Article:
Feb 21, 2019 | Updated: 08:27 AM EST

Scientists Have A Plan To Generating Ten Terawatt Power From Photovoltaic Energy In 2030

Apr 26, 2017 11:54 AM EDT


To increase the capability and production of photovoltaic energy, a group of scientist built the blueprint of their future plan. This plan is led by U.S. Department of Energy's National Renewable Energy Laboratory with its counterparts from Japan and Germany.

According to Eurekalert, scientists are focused on the assessment of the photovoltaic cell to reach production rate at multi-terawatt scale. This assessment could help to outline a potential route to increase the demand of renewable energies according to world's needs.

In March 2016, fifty-seven experts attend a meeting of the Global Alliance of Solar Energy Research Institutes (GA-SERI) held in Germany. There they discussed the policy initiatives and the technical advancement to expand photovoltaic energy in next couple of decades. Regarding the subject, they published a paper named Terawatt-Scale Photovoltaic: Trajectories and Challenges in Science journal.

In fact, Photovoltaic energy with twenty percent of the new installation is produced only one percent of the global electricity in 2015. The International Solar Alliance has set a target to produce around 3 terawatts of additional solar power capacity by 2030. However, it needs more technical improvement to extend the current installed capacity of 71 GW.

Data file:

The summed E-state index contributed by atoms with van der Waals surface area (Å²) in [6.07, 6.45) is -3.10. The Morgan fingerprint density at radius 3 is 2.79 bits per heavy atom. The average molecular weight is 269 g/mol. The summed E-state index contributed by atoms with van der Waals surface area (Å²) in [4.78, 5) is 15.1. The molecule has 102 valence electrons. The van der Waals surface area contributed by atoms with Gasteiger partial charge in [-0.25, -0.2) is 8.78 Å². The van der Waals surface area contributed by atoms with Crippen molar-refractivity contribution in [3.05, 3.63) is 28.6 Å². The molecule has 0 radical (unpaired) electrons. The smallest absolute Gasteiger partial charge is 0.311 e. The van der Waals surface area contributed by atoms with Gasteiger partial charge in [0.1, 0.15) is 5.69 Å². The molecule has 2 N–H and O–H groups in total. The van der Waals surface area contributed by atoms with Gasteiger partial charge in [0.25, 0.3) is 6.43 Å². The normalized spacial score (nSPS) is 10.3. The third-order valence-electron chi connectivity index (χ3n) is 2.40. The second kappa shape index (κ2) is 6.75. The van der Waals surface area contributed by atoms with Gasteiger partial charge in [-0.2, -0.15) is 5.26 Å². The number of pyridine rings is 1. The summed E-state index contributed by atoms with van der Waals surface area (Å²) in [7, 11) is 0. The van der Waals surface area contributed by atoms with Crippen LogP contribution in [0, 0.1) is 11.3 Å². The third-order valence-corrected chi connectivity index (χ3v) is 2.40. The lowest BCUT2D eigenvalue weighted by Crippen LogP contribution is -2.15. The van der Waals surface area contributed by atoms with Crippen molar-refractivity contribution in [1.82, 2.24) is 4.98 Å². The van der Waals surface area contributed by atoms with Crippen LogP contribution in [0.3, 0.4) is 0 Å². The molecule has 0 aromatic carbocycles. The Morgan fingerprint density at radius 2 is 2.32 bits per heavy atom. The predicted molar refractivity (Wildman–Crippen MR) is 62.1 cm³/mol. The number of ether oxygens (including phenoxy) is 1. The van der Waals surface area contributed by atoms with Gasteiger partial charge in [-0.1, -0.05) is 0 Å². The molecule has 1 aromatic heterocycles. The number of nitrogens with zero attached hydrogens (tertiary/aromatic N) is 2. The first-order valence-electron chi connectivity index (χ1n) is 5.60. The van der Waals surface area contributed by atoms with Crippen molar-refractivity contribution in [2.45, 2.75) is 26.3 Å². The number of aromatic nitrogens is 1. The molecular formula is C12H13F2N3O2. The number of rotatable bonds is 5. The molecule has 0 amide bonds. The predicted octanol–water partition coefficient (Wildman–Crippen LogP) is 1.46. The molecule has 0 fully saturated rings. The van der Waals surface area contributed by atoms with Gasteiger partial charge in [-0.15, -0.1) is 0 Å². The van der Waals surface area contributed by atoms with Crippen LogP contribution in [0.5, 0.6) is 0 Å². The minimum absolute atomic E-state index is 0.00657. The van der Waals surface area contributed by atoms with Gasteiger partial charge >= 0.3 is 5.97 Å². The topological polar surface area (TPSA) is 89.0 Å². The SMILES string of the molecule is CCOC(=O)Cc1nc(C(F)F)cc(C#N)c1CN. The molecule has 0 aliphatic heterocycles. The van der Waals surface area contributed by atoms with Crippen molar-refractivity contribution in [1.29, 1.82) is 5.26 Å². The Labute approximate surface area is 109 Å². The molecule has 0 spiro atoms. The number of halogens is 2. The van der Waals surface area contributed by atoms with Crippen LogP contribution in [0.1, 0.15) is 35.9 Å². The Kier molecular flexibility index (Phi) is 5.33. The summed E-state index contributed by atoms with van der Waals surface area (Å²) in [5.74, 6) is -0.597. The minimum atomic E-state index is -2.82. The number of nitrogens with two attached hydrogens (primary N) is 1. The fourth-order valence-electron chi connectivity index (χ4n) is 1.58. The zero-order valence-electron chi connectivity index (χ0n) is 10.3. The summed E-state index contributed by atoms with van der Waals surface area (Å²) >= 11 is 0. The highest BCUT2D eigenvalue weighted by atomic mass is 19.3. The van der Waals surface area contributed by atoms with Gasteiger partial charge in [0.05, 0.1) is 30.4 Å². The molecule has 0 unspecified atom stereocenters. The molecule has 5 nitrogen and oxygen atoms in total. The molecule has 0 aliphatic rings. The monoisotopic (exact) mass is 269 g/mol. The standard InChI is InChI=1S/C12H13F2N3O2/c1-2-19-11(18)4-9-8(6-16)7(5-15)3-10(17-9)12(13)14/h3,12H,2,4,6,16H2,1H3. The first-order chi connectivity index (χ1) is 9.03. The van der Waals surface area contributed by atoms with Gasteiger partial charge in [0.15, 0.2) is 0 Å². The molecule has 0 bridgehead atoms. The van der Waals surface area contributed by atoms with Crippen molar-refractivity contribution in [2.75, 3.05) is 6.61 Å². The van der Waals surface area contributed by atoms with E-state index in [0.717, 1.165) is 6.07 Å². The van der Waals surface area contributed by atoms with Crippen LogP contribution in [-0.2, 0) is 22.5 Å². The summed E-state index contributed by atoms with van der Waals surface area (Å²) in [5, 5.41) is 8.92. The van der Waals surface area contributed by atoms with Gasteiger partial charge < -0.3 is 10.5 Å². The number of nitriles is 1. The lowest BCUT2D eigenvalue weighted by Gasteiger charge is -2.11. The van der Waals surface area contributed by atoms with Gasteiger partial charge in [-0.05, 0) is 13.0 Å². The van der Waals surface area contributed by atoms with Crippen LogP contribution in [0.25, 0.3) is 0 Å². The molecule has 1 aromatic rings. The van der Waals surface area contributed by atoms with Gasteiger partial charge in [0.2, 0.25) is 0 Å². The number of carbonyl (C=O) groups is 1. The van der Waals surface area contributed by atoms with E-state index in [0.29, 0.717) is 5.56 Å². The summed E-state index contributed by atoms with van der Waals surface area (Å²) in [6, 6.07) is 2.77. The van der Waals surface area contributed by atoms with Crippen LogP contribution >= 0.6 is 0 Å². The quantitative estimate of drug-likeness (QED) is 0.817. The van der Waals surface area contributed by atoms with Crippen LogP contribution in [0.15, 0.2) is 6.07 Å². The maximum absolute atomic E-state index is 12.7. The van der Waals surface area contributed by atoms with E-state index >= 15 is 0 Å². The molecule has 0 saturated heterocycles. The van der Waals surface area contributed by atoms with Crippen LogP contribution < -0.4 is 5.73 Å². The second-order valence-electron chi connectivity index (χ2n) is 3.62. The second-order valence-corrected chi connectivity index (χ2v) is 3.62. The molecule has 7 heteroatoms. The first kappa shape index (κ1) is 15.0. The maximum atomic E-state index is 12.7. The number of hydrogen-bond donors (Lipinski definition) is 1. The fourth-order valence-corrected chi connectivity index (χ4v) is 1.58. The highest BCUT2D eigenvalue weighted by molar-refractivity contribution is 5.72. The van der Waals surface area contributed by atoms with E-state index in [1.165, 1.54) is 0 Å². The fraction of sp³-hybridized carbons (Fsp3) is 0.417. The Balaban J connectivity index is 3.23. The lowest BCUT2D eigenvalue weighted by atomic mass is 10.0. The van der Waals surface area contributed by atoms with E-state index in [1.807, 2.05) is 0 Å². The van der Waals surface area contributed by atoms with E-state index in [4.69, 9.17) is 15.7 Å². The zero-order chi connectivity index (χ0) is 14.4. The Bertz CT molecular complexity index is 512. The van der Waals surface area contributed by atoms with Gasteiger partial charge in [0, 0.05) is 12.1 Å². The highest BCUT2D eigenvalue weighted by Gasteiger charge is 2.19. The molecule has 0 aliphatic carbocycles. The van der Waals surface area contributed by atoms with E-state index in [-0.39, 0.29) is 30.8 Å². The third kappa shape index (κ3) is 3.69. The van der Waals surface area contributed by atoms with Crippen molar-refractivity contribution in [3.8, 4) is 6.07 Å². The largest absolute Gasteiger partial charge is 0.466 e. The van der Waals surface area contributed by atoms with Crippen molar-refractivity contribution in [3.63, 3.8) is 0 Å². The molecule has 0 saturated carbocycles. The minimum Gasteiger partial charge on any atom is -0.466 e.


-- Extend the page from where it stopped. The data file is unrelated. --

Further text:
Previously, most of the optimistic predictions provide inadequate representation from the actual deployment of PV over the last decade. However, GA-SERI paper discusses a more feasible trajectory to install 5-10 terawatts of PV capacity by 2030. Additionally, this target should be achievable with constant technical improvements with an affordable cost of the photovoltaic system.

During the meeting, GA-SERI experts pointed at five technical challenges which should be overcome to achieve 5-10 terawatts of Photovoltaic energy. Firstly, it included a reduction in the cost of PV while also improving the performance of solar modules. Secondly, a drop in the cost of and time required to expand manufacturing and installation capacity.

The next one is to move more flexible grids that can handle high levels of PV through increased load shifting, energy storage, or transmission. Moreover, the fourth one is focused on increasing demand for electricity by using more for transportation and heating or cooling. However, the last one is continued progress in storage for energy generated by solar power.

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